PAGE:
Finance Minister Shoichi Nakagawa’s abrupt resignation over his wobbly performance at a news conference in Rome is feared to further drag down the economy, having shaken the “control tower” of Japan’s economic policies.
Nakagawa, who doubled as financial services minister, will be replaced by economic and fiscal policy minister Kaoru Yosano, 70, who will now hold three posts, Prime Minister Taro Aso said.
Economists are worried that the exit of the minister who was instrumental in mapping out economic policies will deal a serious blow to the already embattled economy, which posted the sharpest contraction in 35 years, or an annualized real 12.7 percent, in October-December 2008.
At a weekend Group of Seven meeting in the Italian capital, financial leaders pledged to “front-load” fiscal policy measures, but the Japanese political mess could block swift budget implementation.
Hiromichi Shirakawa, chief economist at Credit Suisse in Japan, said market players will refrain from buying assets in Japan because the resignation of Nakagawa, a close ally of Aso, has hit the already feeble prime minister’s power base.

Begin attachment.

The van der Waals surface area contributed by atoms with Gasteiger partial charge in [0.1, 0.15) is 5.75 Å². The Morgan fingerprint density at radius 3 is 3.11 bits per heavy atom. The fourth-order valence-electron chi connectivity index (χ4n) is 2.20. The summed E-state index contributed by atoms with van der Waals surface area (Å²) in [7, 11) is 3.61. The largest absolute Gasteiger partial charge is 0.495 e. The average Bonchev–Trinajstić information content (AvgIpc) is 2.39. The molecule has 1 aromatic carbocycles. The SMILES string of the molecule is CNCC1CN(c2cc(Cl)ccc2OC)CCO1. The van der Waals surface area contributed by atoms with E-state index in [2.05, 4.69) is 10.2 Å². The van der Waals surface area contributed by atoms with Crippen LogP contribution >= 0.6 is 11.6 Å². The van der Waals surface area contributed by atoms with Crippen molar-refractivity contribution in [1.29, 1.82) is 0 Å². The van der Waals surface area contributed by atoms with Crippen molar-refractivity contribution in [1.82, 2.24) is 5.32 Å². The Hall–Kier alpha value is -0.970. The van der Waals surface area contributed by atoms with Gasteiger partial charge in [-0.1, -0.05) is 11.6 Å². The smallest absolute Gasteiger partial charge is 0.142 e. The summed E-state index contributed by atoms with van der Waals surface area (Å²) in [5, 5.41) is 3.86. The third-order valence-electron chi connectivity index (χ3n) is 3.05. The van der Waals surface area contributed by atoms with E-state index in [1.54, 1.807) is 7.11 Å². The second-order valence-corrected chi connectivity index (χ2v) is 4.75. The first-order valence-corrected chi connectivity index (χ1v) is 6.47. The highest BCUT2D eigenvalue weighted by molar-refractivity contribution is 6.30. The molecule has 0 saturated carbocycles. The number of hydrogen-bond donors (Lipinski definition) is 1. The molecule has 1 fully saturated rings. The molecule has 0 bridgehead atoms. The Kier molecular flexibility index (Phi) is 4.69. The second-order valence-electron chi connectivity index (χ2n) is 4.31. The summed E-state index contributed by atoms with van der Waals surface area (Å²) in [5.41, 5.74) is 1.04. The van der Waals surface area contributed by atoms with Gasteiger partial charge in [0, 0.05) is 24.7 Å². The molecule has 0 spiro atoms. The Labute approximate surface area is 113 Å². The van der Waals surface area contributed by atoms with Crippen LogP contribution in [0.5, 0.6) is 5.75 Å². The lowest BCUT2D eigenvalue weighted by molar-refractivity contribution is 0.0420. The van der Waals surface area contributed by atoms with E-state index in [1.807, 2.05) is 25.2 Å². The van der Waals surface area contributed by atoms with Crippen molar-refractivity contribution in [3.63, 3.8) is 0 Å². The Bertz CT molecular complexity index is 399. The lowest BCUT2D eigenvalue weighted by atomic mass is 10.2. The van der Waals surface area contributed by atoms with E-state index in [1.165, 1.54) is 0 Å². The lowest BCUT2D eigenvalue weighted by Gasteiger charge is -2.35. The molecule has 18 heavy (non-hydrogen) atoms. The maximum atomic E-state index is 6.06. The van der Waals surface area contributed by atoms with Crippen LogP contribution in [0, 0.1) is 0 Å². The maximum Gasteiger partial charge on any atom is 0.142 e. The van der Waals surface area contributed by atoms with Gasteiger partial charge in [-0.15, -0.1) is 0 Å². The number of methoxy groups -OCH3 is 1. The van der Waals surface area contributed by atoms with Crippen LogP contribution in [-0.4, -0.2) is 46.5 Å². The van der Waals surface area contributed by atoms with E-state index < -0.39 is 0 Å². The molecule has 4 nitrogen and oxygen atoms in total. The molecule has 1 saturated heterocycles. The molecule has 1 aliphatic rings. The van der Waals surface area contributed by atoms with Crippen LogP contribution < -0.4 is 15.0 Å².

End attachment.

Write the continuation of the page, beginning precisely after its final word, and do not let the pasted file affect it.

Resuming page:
“Now that the political outlook has become murkier, I expect yen selling and declines in Tokyo stocks in the short term,” Shirakawa said. “Investors could also sell Japanese bonds, triggering a triple selloff.”
After Nakagawa announced shortly before 1 p.m. that he would step down, the yen briefly lost ground against the dollar and Tokyo stocks closed at a near four-month low.
Shirakawa said even though the yen’s depreciation will benefit Japanese exporters, the political uncertainty would fuel public anxiety and discourage consumers from spending.
The Credit Suisse economist also said it was disastrous that Nakagawa called it quits while U.S. Secretary of State Hillary Rodham Clinton was visiting Japan.
“The U.S. administration must have got an impression that Japan is in serious political turmoil. They must be thinking they cannot talk to people who may be replaced soon,” he said.
A month after the G7 Rome meeting, financial chiefs of the advanced economies and emerging countries will meet in London to lay the groundwork for a second global financial summit slated for April 2 in the British capital.
Shirakawa called for “resetting” economic policies by holding a general election at an early date.
Hideo Kumano, chief economist at Dai-ichi Life Research Institute, said Japan should not create a “vacuum” in implementing economic policies and he anticipates Nakagawa’s successor will lead the compilation of an additional economic stimulus package.
Following the release of dismal GDP data Monday, some government officials and ruling coalition lawmakers called for fresh stimulus measures, on top of already announced steps worth a total of ¥75 trillion.
Yosano, known as a strong advocate of a consumption tax increase, is in accord with Aso, who has pledged to raise the tax from the current 5 percent in three years.
“Under Yosano’s leadership, Japan would boost spending and try to improve its fiscal position by raising the consumption tax in the future,” Kumano said.